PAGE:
Agriculture is a panacea in all emergencies




agri-chaos, commercial farming, natural farming, returnees, COVID-19


Agriculture is a panacea during all emergencies except the emergencies in agriculture itself. The recent novel coronavirus that caused COVID-19 pandemic has once again rejuvenated this realization. In Nepal, where the agrarian economy is still predominant, the effect of the pandemic differs from that of industrialized and developed countries where commercial agriculture is in practice. The fear of the outbreak of COVID-19, lockdown for its prevention, and diversion of state resources to health and other welfare sector have both direct, and indirect as well as short-term, mid-term, and long-term effects on the agriculture sector. Until now there is no complete assessment of the loss caused by the lockdown in the agriculture sector. Therefore, this study was conducted to collect representative data and information regarding the loss caused at different stages of various agricultural commodities. The data were collected using a semi-structured questionnaire survey from 60 respondents and analyzed using MS-Excel. The findings show that the harvest and supply chain of perishable vegetables, fruits, fish, poultry, dairy, and cut-flower sectors were the worst hit during the lockdown in Nepal. Many city-dwellers returned to villages during lockdown time that coincided with rice cultivation season. The rice harvests later in the year is expected to be high and enough for the country. However, the challenges are the timely availability of inputs, uncertainties of weather, limitation of storages, and disturbances in the internal distribution system. These challenges should be converted into an opportunity to develop the overall agricultural sector through utilization of the currently available surplus human resource for increase in quality production, establishing agri-processing industries, smoothening of the marketing and distribution channels.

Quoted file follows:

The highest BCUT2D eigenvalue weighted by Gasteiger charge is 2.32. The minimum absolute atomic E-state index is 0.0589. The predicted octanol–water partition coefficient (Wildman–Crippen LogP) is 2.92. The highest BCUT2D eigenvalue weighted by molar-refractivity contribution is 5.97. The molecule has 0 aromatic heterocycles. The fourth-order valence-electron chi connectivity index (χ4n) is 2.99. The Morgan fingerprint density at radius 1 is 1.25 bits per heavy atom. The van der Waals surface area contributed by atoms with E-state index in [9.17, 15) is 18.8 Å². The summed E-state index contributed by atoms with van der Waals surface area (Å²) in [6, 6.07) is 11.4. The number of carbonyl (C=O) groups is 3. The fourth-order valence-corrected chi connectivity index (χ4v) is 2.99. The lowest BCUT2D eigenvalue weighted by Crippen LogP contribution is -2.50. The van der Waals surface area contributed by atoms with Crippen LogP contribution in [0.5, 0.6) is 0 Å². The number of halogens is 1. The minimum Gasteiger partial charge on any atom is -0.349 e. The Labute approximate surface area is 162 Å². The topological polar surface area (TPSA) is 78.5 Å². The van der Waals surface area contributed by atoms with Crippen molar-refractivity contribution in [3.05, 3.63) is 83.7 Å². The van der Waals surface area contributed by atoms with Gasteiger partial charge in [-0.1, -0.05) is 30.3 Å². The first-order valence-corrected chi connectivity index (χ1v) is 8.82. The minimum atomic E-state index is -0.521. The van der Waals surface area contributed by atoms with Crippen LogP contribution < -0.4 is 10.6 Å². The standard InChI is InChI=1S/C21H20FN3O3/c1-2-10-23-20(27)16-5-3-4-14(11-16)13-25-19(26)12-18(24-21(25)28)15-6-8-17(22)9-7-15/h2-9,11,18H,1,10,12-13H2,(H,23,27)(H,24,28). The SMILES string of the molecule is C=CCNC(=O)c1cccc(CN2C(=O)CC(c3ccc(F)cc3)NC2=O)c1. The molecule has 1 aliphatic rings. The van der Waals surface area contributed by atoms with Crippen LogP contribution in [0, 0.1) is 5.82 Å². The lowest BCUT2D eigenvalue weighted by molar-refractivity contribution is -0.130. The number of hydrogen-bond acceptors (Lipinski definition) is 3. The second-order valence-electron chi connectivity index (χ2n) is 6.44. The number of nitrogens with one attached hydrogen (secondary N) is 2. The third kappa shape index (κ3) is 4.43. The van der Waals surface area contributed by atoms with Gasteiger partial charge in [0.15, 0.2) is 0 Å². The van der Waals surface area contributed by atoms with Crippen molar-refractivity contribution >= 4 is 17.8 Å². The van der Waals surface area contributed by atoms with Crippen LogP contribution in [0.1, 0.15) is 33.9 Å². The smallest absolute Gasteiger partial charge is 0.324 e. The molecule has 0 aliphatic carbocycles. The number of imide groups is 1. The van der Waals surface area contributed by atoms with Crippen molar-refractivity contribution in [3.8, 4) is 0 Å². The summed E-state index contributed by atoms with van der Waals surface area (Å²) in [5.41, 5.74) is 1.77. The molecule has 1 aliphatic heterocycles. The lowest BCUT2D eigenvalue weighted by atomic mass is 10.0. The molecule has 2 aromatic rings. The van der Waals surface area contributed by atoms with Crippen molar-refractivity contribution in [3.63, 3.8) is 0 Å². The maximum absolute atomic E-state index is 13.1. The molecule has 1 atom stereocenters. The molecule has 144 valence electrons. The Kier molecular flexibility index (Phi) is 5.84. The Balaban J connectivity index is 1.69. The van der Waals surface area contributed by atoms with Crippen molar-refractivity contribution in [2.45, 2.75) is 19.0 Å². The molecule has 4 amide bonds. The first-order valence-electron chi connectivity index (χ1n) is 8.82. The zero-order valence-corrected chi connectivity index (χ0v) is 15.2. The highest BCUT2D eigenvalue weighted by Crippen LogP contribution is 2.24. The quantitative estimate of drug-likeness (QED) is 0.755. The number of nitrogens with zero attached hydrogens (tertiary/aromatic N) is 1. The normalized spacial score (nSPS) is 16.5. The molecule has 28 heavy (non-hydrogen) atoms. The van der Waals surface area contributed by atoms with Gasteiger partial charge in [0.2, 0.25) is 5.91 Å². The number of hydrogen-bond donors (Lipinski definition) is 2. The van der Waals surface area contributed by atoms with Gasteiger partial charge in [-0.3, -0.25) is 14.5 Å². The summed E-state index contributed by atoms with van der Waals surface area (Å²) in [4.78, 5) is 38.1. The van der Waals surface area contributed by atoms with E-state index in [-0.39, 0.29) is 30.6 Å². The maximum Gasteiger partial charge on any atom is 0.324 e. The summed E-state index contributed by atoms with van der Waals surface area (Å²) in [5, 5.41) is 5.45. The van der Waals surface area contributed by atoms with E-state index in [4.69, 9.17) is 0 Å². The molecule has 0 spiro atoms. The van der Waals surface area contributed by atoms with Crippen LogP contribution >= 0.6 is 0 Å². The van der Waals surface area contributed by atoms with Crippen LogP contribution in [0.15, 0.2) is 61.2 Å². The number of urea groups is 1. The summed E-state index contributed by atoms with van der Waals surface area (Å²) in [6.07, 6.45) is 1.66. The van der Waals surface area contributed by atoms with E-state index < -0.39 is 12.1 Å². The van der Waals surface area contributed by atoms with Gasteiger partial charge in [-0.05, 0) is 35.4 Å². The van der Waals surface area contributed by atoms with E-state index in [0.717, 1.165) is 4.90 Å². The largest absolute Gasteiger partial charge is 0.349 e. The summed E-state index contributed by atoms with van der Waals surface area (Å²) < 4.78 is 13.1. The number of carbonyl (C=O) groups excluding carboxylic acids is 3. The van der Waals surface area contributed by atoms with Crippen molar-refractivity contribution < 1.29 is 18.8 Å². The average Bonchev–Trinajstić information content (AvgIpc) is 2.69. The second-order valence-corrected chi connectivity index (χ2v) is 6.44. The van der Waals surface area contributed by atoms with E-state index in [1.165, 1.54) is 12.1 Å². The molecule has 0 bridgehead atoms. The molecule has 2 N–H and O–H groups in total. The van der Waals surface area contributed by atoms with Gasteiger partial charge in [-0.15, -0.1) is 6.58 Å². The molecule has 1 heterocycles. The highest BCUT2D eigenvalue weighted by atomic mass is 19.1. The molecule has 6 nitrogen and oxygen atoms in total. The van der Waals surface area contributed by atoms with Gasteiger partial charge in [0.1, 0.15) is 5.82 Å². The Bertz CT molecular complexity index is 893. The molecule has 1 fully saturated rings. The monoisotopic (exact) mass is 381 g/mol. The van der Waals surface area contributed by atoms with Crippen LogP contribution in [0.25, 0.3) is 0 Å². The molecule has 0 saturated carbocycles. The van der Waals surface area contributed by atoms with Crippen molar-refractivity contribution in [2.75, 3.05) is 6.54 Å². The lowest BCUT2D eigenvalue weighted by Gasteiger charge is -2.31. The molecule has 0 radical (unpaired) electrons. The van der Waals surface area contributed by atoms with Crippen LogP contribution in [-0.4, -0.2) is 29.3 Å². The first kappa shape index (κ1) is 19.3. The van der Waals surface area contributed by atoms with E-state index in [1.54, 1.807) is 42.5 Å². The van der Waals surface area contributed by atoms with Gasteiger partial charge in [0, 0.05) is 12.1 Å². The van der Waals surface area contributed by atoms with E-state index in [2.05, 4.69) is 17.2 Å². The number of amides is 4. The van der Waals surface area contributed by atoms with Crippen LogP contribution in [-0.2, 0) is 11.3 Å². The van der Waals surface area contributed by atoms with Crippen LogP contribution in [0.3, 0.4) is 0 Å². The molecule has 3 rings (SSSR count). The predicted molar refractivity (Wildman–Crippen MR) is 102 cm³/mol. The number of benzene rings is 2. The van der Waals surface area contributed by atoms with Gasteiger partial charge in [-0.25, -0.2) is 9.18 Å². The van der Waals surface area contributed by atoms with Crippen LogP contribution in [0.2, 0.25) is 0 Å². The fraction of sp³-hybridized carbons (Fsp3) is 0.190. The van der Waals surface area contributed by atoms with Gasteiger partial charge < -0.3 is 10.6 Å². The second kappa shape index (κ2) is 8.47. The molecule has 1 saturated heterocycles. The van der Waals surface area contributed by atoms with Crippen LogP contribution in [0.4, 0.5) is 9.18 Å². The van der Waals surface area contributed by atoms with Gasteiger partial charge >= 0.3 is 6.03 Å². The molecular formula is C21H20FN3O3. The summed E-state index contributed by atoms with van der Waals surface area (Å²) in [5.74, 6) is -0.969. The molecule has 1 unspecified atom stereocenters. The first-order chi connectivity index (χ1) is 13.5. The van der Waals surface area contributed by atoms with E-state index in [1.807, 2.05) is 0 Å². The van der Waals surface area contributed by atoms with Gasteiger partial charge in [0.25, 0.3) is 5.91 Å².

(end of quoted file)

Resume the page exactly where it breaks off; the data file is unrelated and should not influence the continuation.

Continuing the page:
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How to Cite

Rizal, G., Karki, S., & Dahal, K. (2020). Agriculture is a panacea in all emergencies. Applied Science and Technology Annals, 1(1), 26–33.



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